The last three books I've written have been a step up in a way. Mostly because of the work I did after I finished the first draft. I'm getting more of a sense of what is required, both in subject matter and technique. My earlier books are good, I think. (It took me so long to say outloud what I really thought, heh.) But they were written totally at my whim, without any attention to their commercial prospects.

Part of me loves the purity of that. Writing what I want when I want. But part of me wants wider readership, and that means being aware of what the market is asking for. It isn't too much of a compromise to do that, I think.

Even my whimsy books were always meant to be readable in a popular way. It was more that the subjects (love-lorn gargoyles, gangster golems, cyber-punk hobbits) weren't going to attract publishers.

To be read by a wider audience, I need either to go through publishers, the bigger the better, or really crack down on self promotion, or just accept that books I put out myself without any promotion aren't going to sell very well. I'm willing to try the first option as long as there are publishers open to me (which is a very fine thread easily broken), but I'm not really willing to do the second option of self-promotions. I hate it and it's self-demeaning as far as I'm concerned.

I'm willing to go to the third option if that ends up happening. Publishing what I want, when I want, to a few readers.

I've already gone way, way beyond my original intent. I'd hoped to finish just one more book, to self-publish it, just to prove I could do it. A few doors opened and I went through them and as long as there is a sliver of daylight coming through those doors, I'll continue. But if they shut, I'm not going to knock on those doors again.

Life is too short, folks.

Monday, June 5, 2017


Finished entering the edits on "Deadfall Ridge." This is by far the most polished writing I've ever done.

It's a solid book, fully vetted.


It just seemed to be missing an extra spark. Up to now, I've always been able to put in a bit of the fantastical in my books. Even my previous two thrillers, which didn't have any supernatural elements, did have some big ideas.

I tried to write "Deadfall Ridge" in a much more realistic vein. It works, but it seems to me that it needs just a little more.

My friend Jim Cornelius mentioned that the "outdoor scenes work fine, if a little Hollywood. Nothing wrong with that."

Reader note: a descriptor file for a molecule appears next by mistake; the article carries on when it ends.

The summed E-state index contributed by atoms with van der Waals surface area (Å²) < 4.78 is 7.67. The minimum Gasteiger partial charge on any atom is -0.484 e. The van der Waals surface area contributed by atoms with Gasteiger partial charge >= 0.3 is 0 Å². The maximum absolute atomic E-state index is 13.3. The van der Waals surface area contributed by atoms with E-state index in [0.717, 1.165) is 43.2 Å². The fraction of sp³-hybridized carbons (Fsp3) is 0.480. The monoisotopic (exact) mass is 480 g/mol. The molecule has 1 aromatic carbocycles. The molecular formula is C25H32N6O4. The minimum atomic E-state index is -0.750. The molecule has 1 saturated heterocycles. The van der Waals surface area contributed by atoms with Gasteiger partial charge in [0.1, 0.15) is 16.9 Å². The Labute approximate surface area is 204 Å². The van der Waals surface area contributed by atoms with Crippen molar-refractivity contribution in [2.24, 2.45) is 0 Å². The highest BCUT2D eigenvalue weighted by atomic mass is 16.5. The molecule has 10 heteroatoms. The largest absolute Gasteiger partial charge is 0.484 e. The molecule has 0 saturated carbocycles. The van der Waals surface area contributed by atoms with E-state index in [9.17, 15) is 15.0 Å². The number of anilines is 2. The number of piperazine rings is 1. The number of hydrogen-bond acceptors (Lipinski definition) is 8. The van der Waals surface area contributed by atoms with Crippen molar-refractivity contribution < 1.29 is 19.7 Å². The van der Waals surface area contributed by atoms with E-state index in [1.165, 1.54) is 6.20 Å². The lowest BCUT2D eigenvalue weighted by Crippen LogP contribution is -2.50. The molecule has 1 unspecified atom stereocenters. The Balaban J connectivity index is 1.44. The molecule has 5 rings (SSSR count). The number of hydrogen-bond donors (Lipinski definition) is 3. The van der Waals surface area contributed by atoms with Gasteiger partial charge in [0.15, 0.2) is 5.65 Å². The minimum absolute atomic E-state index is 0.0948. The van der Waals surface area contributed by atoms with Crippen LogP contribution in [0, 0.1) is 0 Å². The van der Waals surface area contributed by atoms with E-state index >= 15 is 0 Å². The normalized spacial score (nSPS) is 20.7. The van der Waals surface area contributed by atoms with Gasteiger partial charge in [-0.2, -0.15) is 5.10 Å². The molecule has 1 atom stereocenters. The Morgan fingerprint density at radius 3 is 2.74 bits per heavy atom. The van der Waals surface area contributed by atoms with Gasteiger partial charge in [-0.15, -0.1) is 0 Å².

Well, I took his words to heart and decided to go all in. I wrote three "crazy-ex wife" chapters that are almost all Hollywoody action, and two "bad guy" chapters that are also kind of melodramatic.

 The other problem was, I sort of buried the lede.

The McGuffin was always about a certain New York real estate tycoon who runs for high office and is in debt to the Russians. The box that Hart Davis has is proof of those dirty dealings. So I've decided to bring that a little more forward, from the first chapter.

Go big or go home, I figure.

I'll be done in the next couple of days. I need a corker of a synopsis and that is one of the hardest things to do of all.

And I'm not sure my editor will respond to my email. He's been non-responsive to me for a couple of months, which he's done before, and well...I guess I'll just have to wait for him to come around. I've come to realize, it's not me. It's how busy he is.

But if I want a major publisher, I just have to patient.

Saturday, June 3, 2017

Wrote 3 crazy ex-wife chapters for Deadfall Ridge.

Amanda's an intriguing character, fun to write.

By writing these chapters, I remove some of the intrigue. On the other hand, these chapters also explain the origin of the McGuffin better than I have so far. On the third hand, I detract from her surprise appearance at the end.

So even though I've written them, I'm undecided about whether to include them. 

I'm working my way through the various edits of the book. Lara does a great job, really thorough, so I use her edits as the base copy. I've got a couple of other people who have edited the manuscript at least partly, and my writer's group comments. Dave Cline's comments are always really insightful. My former pro editor Tim Marquitz did an edit. Linda is partway through one, and she always has really good suggestions.

I'm pulling all the stops out for this book, as far as rewriting and getting as much input as possible. Incremental improvements, maybe, but I'm hoping they all add up to one big improvement.

I don't know if Gary at Kensington is ever going to be ready to read it. I haven't heard back from him for awhile, which seems to be the way it is. But meanwhile, I can keep trying to make the book better.

Friday, June 2, 2017

Sent "Snaked" back to the publisher. Interesting experience. My first 'directed' rewrite.

I have to admit most of AJ''s suggestions were right on. The hardest part was moving the chapters around, but since she gave me instructions on that, it was doable. I don't really have that much trouble cutting things or adding things. But moving things around or changing the basic understructure--that's hard, if not impossible for me to do without losing focus.

Cohesion really wanted more snakes, bigger snakes, and they were probably right to do so. I tried to do as they asked.

I hope they like it. It always seems like I'm making massive changes, but when I'm done, it's pretty much still the same old story. Which is good and bad, I suppose.